Oct. 18, 2015
By Jon Cooper | The Good Word
Karma can be a fickle thing.
It’s seemingly all-in or all gone. For Georgia Tech Football, 2015 is beginning to look more and more like the latter following a 2014 that was very much the former.
Saturday’s 31-28 loss to Pittsburgh at Bobby Dodd Stadium followed a similar pattern, where the Jackets fought the good fight but in the end fell short.
“This kind of seems like that’s the way the year’s going,” said Head Coach Paul Johnson after the game which gave him his first five-game losing streak with the Jackets and dropped the Jackets to 2-5, 0-4 in ACC play. “As I’ve said before, there’s a very thin margin of error for this team and it reared it’s head. It’s really frustrating. The kids are playing hard. It’s not effort. Right now we’ve got to make one more play. We’re not good enough to make one more play.”
Saturday afternoon added a new chapter to the frustrating year-long trend for the Jackets, as the winning points came on a career-high 56-yard field goal by junior kicker Chris Blewitt with 1:11 to play.
“The way that game ended was just kind of like a perfect way that the season’s gone,” said Johnson. “The guy makes it from 56 yards and we’ve got a guy running free up the middle, and the ball just kind of goes right through his arms. Any luck maybe he blocks it and you run it back and win the game or there at the end, we make a couple of catches, at least we get to kick a field goal or try one.”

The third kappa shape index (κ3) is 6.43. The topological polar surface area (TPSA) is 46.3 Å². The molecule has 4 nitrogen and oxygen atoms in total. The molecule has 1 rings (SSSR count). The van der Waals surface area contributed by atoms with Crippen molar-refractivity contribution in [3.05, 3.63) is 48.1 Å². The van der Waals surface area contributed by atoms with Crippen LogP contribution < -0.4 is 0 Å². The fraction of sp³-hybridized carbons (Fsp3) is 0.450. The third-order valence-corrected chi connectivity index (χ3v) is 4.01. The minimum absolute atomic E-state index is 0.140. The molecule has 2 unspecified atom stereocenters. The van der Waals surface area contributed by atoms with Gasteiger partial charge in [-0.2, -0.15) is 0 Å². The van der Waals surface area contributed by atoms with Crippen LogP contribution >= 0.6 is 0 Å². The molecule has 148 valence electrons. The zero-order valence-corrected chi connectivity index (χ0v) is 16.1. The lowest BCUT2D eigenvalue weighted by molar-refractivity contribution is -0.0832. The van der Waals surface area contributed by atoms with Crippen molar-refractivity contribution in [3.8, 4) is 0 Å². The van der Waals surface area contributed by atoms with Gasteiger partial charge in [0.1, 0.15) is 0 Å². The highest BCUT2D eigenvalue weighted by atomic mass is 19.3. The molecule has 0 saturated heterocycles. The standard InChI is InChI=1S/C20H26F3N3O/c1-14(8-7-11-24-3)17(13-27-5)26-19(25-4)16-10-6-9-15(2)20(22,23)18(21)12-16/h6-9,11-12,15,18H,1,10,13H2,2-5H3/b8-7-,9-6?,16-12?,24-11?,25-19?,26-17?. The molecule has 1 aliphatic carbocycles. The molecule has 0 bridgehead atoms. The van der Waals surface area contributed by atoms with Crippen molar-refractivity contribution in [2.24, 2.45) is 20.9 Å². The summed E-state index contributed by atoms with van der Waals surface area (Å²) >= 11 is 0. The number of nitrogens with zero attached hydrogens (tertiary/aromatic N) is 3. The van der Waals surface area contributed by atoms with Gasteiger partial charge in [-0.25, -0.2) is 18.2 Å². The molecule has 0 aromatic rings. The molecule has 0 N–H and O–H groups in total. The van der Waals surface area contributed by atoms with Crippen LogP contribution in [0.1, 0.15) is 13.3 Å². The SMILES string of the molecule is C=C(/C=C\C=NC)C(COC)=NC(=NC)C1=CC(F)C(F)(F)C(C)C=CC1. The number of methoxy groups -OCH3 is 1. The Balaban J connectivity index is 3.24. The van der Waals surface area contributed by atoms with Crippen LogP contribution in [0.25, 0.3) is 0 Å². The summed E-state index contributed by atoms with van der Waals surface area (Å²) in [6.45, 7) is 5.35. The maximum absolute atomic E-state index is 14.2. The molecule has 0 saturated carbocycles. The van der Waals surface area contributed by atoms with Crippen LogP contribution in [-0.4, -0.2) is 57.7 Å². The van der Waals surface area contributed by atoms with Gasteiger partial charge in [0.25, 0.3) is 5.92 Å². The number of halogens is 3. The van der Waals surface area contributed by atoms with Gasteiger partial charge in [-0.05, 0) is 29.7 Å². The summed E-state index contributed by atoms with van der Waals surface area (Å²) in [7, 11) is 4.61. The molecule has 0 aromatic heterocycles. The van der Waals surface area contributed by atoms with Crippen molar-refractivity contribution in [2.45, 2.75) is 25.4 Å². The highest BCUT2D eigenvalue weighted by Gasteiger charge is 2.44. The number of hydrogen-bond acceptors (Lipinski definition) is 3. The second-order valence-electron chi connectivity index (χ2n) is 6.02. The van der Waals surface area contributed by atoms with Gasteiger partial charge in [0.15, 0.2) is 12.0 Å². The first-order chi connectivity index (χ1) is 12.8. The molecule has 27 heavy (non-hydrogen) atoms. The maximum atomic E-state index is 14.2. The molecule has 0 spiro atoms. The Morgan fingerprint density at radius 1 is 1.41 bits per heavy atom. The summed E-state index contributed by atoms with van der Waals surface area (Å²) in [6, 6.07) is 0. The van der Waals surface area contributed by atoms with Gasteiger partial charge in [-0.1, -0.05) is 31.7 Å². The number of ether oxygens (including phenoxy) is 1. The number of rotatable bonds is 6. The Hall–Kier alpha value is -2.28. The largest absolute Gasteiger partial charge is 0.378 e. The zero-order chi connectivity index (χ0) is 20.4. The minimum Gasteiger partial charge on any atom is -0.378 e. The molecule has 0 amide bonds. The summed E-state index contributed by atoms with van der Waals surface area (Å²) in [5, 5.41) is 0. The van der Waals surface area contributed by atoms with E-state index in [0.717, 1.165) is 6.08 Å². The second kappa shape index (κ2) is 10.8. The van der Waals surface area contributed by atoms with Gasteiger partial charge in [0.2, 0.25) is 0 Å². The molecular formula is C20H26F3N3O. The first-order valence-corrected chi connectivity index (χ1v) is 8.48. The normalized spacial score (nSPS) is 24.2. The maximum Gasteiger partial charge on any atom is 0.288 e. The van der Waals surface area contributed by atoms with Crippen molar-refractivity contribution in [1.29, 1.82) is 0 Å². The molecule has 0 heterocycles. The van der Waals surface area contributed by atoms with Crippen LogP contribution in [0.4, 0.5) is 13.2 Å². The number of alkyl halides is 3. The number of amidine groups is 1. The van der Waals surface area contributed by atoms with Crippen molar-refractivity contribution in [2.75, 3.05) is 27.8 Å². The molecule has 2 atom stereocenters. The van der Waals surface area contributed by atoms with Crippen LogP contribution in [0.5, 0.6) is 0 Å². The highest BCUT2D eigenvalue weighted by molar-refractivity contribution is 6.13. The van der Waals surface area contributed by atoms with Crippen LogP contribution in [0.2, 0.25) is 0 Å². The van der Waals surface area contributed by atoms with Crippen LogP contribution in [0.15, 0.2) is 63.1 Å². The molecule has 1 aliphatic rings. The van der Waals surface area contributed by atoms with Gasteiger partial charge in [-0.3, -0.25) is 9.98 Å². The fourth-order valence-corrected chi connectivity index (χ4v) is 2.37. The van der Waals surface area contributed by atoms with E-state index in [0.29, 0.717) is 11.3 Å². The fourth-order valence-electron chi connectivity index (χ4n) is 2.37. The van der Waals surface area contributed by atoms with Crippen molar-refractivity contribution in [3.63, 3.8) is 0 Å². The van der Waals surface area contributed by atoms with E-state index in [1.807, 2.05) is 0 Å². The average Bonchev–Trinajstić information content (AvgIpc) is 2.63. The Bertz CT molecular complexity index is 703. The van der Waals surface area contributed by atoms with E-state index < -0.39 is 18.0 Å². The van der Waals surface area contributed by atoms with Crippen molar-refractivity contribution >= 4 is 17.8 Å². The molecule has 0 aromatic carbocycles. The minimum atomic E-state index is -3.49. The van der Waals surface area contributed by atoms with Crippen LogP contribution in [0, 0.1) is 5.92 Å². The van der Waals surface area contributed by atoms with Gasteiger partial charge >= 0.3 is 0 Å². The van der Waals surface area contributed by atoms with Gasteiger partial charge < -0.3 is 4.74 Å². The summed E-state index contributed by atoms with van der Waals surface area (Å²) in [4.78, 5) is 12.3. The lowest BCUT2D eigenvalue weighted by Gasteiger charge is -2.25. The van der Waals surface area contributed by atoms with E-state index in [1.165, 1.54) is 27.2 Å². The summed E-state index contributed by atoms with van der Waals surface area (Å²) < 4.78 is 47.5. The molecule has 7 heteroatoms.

Adding to the irony and the agony of the game is that Georgia Tech kicker Harrison Butker had a 50-yard field goal attempt blocked at the end of the first half, with the score tied pointing toward those same uprights.
The contrasting kicks typified the day against the Panthers (5-1, 3-0), who the Jackets manhandled 56-28 last season at Heinz Field.
Sophomore defensive end KeShun Freeman shared his coach’s frustration over the most recent near-miss in a season full of them.
“Things just happen sometimes and sometimes it just doesn’t go our way but we fought hard,” said Freeman, who had four tackles (all solo). “We’re trying to work on not being the ‘Almost’ type of team. We want to be a team that can say, ‘We did it.’ We’re working on that.”
Unlike last season, when Tech got a break seemingly whenever needed, 2015 has seen the ball bounce the other way.
Take last season at Pittsburgh, when tailback James Conner’s 74-yard run resulted in a fumble at the one-yard line after he was chased down and stripped from behind by D.J. White. It was one of five first-quarter fumbles by the Panthers leading to 28 first-quarter Tech points. This time around, Panther Tyler Boyd muffed a punt at his own 37, with the score tied at 28 and 8:13 remaining in the fourth quarter yet somehow had the ball land safely under him, keeping possession for Pitt.
Saturday it was the Jackets that were getting caught from behind.
“We got two of our fastest guys in the open and they caught them both,” lamented Johnson. “[Quarterback Justin Thomas] got open in the first half, Marcus [Marshall] in the third quarter. They caught them both.”